LONDON (Reuters) – Venezuela told OPEC that the country’s oil output sank to a new long-term low last month due to U.S. sanctions and blackouts, deepening the impact of a global production curb and further tightening supplies.
Supply cuts by OPEC and partners led by Russia, plus involuntary curbs in Venezuela and Iran, have helped drive a 32 percent rally in crude prices this year, prompting pressure from U.S. President Donald Trump for the group to ease its market-supporting efforts.
In a monthly report, the Organization of the Petroleum Exporting Countries said Venezuela told the group that it pumped 960,000 barrels per day (bpd) in March, a drop of almost 500,000 bpd from February.
The figures could add to a debate within the so-called OPEC+ group of producers on whether to maintain oil supply cuts beyond June. A Russian official indicated this week Moscow wanted to pump more, although OPEC has been saying the curbs must remain.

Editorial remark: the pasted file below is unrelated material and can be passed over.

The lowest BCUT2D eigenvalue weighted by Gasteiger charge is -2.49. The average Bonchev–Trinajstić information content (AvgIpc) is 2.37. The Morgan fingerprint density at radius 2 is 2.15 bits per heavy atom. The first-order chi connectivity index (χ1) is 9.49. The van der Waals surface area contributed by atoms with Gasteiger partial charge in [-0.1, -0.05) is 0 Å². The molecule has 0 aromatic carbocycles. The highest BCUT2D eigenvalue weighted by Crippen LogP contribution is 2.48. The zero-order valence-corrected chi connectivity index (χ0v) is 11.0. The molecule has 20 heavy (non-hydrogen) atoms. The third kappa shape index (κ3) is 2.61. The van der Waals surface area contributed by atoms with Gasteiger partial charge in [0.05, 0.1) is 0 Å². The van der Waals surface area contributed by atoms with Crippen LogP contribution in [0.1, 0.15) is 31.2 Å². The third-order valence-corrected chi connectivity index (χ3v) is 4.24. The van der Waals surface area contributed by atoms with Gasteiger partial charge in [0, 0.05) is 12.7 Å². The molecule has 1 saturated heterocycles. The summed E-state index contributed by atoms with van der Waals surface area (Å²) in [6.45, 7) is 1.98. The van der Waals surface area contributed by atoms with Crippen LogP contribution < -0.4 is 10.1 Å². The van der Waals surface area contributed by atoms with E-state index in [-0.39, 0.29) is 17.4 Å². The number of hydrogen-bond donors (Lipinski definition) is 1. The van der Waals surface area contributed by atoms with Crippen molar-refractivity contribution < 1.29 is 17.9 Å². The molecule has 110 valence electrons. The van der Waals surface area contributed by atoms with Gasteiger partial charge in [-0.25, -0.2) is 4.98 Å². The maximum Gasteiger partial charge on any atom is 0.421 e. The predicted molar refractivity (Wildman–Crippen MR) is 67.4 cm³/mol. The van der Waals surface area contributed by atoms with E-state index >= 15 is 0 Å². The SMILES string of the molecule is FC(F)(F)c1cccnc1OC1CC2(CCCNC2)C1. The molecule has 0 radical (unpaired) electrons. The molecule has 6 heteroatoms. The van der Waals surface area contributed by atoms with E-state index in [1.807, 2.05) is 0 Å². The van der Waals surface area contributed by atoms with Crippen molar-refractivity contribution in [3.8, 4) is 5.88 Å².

OPEC, Russia and other non-member producers are reducing output by 1.2 million bpd from Jan. 1 for six months. The producers are due to meet on June 25-26 to decide whether to extend the pact.
One of the key Russian officials to foster the pact with OPEC, Kirill Dmitriev, signaled on Monday that Russia wanted to raise output when it meets OPEC in June because of improving market conditions and falling stockpiles.
In a development that will ease OPEC concern about a new supply glut, the report on Wednesday said oil inventories in developed economies fell in February, after rising in January.
Reporting by Alex Lawler; Editing by Dale Hudson